When she lost in the 2022 general elections, Ms. Damaris Njoki, knew that her journey to a better future had just begun.
Friends and allies deserted her as she tried to pick up her pieces and forge ahead. The Rhonda Ward resident had dreamt of a five-year term of representing her ward mates, however, that never came to be and she thought that rerouting to community service was equally important.
The 41-year-old woman decided to join a forum, The Smart People with Disability, an organization she felt would help support women just like her, to have a footing in society and earn a living.
“When I failed to get the seat, people around me started distancing themselves from me so I decided instead of just sitting alone and feeling lonely, I would rather just look for something to at least keep me busy,” Njoki added
Empowering women in the society is very important, she says, noting that living with a disability was not a hindrance to implementing brilliant ideas that most of her colleagues have.
KNA met her attending to a number of customers visiting her display stand during the recent County Cultural week celebrations being held at Nakuru’s Nyayo Gardens.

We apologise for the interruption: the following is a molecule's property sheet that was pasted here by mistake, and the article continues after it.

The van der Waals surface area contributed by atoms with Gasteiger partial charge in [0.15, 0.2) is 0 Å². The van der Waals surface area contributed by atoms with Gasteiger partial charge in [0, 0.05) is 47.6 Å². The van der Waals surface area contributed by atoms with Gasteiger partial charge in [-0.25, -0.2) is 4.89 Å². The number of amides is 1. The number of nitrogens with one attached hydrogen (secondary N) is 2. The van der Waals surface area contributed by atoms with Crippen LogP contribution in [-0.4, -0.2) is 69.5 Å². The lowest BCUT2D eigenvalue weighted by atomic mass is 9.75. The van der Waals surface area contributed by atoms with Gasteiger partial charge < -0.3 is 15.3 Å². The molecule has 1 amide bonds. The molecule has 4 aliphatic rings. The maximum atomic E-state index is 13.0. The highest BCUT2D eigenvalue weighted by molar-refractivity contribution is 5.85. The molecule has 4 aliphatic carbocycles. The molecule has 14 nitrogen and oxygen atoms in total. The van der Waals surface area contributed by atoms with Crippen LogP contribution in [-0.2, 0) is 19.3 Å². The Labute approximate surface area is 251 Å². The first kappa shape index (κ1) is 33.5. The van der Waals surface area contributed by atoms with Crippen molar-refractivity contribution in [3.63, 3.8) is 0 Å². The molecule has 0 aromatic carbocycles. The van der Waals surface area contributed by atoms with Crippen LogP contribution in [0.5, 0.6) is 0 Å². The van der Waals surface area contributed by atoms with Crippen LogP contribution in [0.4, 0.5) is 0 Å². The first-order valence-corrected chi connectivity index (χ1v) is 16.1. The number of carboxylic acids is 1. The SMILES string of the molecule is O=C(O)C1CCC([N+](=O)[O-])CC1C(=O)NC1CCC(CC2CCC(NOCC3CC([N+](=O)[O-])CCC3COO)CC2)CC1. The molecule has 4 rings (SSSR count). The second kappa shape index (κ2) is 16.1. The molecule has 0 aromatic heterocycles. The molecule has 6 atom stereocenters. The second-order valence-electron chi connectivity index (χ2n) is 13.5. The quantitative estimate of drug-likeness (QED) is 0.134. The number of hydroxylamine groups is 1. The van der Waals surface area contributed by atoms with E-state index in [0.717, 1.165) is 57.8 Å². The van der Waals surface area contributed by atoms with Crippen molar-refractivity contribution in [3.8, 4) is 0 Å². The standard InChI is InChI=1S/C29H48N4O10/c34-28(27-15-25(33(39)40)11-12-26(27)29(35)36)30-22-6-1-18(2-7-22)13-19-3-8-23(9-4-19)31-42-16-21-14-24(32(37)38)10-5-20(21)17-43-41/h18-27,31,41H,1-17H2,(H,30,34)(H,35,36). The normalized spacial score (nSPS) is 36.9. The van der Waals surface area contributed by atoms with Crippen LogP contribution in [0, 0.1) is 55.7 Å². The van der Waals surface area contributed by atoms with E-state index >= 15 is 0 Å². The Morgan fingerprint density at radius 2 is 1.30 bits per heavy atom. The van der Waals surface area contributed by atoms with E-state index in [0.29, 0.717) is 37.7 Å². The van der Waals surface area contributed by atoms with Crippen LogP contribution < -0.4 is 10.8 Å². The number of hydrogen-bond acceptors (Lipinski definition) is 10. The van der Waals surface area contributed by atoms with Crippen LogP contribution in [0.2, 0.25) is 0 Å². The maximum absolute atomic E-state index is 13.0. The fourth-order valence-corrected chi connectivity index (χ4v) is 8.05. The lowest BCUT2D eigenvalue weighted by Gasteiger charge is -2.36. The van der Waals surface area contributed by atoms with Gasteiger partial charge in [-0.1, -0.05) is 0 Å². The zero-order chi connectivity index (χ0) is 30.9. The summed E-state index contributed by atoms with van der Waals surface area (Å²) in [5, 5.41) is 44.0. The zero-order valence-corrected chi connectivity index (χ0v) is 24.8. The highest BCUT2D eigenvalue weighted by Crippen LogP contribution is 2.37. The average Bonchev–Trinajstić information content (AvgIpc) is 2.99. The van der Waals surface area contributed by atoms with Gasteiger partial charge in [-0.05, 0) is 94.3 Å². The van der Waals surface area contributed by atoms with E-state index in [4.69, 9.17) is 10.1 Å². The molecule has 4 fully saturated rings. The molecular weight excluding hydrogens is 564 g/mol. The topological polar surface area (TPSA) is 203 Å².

“I am glad to have been privileged to attend the celebrations as a representative of two organizations which is the Women Empowerment and the Smart People with Disability,” says Njoki.
“Showcasing our wares that we make while supporting each other morally and financially is my joy as a representative of both groups,” she adds.
Women Empowerment organization deals with ensuring that women in the society are empowered through being taught bead work and crocheting skills to make different commodities like door mats, bangles, earrings, plastic flowers, flower vessels and door mats.
Smart People with Disability is an organization started with the aim of encouraging the people with disability to use their different God given talents in a smart way so that they are able to cater for their needs without having to ask for help from other people.
“I started this work to also encourage others that they should not just sit around idling. They should know there are many different jobs one can engage themselves in as self-employment which will earn them a living,” Njoki said.
The beaded mats seem to have attracted more customers for the group, with Njoki noting that they are receiving constant orders for their products. She is certain that her group members, who are working on the orders at the comfort of their homes, will deliver in time.
By Anne Sabuni and Branice Amunga